Great Graphic: Expectations for Lift-Off Solidify for September

This Great Graphic comes from the Wall Street Journal.  It shows the evolution of market expectations for the first Fed rate hike from the monthly survey it conducts.  At the start of the year, many economists, like ourselves, thought that a June hike was the most likely scenario.   However, the weakness of Q1, and especially the poor job growth in March, spurred a rethink.  

The latest survey was conducted after the April jobs report was released a week ago.  It found that nearly three-quarters (73%) expect a rate hike in September.  We also think that is the most likely scenario. 

Yellen said on more than one occasion that the Fed can hike rates at meetings that are not followed by a scheduled press conference.  About 8% of those surveyed by the Wall Street Journal take the Chairwoman's remarks at face value and expect a hike in July or October when no press conference is scheduled.   Reports indicate that in April the Fed tested a system for telecommunication system to do precisely that.  Still, we suspect Yellen's comments were more about underscoring the Fed's data-dependency rather than a true policy signal.  

Indeed, if during the day of July 29, investors learn that an unscheduled press conference has been called for that afternoon, they will quickly conclude that there that the Fed will announce a rate hike and anticipate the news.   To maximize the Fed's freedom, and avoid precisely this scenario, we have recommended that the Federal Reserve adopt the practice of the ECB and BOJ in having a press conference after every meeting.   We argue that this is consistent with the evolution of the Fed's communication and increased transparency.  Still, it does not appear imminent.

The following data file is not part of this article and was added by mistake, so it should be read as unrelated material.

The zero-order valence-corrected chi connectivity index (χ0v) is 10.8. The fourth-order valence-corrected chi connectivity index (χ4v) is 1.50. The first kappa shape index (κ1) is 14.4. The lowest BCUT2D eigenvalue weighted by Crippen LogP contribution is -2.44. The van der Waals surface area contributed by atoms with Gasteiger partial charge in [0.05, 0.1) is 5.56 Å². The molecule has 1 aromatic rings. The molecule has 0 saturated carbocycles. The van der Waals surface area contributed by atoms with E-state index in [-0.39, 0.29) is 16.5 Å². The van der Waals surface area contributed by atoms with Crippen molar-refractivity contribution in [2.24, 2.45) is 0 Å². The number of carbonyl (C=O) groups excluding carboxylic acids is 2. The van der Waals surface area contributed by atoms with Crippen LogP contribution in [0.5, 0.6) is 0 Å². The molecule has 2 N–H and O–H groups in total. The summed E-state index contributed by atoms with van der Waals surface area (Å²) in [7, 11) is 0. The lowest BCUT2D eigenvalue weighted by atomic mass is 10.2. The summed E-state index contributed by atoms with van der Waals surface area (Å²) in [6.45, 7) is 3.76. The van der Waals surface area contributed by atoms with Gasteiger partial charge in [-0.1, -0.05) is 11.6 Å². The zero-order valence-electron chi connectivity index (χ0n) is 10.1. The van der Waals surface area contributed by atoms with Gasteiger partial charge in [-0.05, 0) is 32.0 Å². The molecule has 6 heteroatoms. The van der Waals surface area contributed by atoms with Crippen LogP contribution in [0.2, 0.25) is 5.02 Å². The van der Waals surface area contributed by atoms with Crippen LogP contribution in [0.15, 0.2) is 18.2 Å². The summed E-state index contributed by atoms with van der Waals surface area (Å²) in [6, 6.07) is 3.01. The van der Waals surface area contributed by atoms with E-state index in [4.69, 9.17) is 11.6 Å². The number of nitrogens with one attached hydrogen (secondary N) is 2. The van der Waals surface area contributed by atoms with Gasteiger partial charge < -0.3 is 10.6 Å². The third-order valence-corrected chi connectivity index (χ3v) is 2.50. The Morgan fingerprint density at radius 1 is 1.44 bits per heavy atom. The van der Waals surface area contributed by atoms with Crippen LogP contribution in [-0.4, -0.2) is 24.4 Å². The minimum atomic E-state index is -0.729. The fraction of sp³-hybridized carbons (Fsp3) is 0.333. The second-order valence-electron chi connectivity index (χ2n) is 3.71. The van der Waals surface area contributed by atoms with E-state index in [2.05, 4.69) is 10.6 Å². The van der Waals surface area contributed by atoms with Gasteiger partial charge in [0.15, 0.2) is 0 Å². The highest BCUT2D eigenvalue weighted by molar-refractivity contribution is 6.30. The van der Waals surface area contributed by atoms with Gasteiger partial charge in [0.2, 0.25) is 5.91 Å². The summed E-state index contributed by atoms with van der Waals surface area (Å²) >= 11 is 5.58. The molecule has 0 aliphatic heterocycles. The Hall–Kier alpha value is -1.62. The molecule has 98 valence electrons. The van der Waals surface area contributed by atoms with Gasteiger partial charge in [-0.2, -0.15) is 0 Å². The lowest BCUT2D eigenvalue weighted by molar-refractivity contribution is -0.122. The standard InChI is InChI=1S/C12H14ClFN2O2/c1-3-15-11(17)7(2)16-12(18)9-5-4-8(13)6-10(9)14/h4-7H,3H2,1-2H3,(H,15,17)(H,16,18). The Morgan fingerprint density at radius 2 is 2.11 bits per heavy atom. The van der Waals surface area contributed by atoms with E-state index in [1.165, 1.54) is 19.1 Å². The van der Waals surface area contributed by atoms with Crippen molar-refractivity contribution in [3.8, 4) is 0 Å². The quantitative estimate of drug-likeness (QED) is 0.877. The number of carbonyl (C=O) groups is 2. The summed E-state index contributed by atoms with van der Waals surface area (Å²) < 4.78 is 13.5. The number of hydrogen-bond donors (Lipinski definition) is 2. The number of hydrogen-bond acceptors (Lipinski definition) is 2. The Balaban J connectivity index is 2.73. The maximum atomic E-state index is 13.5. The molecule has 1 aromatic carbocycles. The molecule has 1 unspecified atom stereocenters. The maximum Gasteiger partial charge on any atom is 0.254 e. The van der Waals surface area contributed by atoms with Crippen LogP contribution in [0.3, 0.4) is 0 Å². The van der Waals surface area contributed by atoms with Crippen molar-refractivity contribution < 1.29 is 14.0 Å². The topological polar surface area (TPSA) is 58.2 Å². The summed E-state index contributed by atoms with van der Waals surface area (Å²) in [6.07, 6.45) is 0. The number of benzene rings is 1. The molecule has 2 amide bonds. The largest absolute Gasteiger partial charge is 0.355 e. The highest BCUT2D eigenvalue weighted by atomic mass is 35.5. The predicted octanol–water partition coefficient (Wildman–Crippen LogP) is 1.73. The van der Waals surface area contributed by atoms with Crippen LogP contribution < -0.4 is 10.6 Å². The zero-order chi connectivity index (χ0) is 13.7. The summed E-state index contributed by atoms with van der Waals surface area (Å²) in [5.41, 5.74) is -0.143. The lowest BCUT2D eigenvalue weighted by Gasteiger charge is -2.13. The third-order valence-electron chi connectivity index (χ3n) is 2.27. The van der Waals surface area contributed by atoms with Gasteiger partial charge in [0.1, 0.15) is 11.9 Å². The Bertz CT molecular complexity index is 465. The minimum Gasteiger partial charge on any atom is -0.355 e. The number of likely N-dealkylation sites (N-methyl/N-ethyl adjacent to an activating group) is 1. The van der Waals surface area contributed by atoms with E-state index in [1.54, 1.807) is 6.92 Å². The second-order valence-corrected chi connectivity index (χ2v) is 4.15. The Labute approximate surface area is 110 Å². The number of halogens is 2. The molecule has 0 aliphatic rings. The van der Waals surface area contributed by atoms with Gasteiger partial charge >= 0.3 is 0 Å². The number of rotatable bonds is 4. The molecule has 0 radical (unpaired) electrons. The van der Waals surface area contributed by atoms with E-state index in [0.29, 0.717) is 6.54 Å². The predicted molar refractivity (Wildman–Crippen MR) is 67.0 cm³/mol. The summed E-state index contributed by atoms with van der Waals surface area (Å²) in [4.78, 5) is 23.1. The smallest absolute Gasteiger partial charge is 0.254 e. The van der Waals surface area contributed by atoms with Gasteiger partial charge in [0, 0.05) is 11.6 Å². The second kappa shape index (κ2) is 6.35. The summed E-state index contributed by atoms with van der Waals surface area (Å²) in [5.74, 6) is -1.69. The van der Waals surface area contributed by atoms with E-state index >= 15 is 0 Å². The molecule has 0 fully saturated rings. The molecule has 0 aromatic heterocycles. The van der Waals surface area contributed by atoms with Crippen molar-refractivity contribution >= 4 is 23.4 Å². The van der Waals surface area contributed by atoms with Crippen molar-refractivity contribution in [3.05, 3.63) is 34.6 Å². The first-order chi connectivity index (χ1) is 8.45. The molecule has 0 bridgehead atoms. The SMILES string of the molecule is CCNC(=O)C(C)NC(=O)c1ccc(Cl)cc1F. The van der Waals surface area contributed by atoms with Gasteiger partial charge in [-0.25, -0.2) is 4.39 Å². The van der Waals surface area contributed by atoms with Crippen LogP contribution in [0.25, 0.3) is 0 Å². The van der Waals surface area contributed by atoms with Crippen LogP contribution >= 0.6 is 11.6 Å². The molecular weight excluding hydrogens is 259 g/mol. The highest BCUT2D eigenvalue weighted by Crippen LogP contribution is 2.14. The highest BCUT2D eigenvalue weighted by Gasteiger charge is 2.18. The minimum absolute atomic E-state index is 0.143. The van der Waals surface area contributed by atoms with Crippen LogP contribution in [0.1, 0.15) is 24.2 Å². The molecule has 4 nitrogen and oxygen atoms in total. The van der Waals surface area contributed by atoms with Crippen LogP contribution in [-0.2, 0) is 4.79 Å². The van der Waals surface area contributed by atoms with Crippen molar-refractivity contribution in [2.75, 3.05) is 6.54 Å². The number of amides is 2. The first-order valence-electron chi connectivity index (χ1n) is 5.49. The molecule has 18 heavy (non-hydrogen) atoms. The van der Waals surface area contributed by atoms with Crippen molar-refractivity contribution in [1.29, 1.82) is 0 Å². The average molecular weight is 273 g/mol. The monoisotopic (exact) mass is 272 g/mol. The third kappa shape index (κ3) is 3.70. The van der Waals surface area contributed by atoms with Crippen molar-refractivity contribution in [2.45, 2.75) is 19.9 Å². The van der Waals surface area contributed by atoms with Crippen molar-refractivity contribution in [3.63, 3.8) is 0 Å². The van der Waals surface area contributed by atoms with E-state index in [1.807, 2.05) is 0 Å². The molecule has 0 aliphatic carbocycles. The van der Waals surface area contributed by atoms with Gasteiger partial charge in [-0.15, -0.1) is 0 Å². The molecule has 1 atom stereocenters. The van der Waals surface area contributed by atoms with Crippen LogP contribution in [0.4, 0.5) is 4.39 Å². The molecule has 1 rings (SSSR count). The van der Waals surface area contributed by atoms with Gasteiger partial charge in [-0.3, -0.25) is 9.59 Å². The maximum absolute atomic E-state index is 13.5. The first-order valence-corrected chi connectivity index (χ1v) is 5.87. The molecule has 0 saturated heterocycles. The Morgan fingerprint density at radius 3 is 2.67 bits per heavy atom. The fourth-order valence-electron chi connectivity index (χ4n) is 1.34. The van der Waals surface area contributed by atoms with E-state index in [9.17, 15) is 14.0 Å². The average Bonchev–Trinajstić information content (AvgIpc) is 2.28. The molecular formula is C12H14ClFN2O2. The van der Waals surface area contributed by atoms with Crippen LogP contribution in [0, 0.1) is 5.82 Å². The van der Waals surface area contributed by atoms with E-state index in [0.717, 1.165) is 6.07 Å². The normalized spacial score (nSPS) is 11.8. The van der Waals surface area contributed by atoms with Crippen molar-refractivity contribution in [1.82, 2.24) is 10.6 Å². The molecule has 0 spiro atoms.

The Wall Street Journal found that about 7% of the respondents think that Evans and Kotcherlakota  will carry the day, and there will be no lift off this year.  Interesting the survey also found that 70% that the greater danger was waiting too long to hike while 30% thought the risk was going too early.  

The Fed's bar to a move is not that there has to be overwhelming evidence that wages have begun rising and/or that inflation is moving toward the target.  Rather is it "reasonable confidence" that the Fed's mandates will be achieved in the medium term.  In the way that the Fed thinks about such things, as long as the labor market continues to improve, meaning that the slack continues to be absorbed, officials will anticipate that labor costs will rise.  Headline inflation, they would argue, converges to core inflation over time, and core inflation is driven by wage growth.  

Weekly initial jobs claims point to continued improvement in the labor market.  The four-week average is a little below 272k.  This is the lowest in more than 35 years.  As recently as mid-March it stood was above 300k.  

Many Fed officials, including the leadership, recognized the headwinds facing the US economy but anticipated that the impact was temporary.  These included the weakness in oil prices (dampening headline inflation with some albeit limited spillover into the core rate) and the strength of the dollar. The dollar has fallen against all the major currencies since the March FOMC meeting, save the New Zealand dollar (owing to a shift in expectations toward a rate cut as early as next month.  Oil prices have also rebounded. The price of light sweet crude oil has risen around 28% since the March FOMC meeting.   

Some feared that the weakness in other major economies would drag the US economy down and that this would deter the Fed from hiking.  Instead, the lower interest rates, oil, and currency depreciation appears to have bolstered the eurozone economy and Japan.  Both of whom grew faster than the US in Q1 and may do it again in Q2
Great Graphic: Expectations for Lift-Off Solidify for September Great Graphic:  Expectations for Lift-Off Solidify for September Reviewed by Marc Chandler on May 15, 2015 Rating: 5
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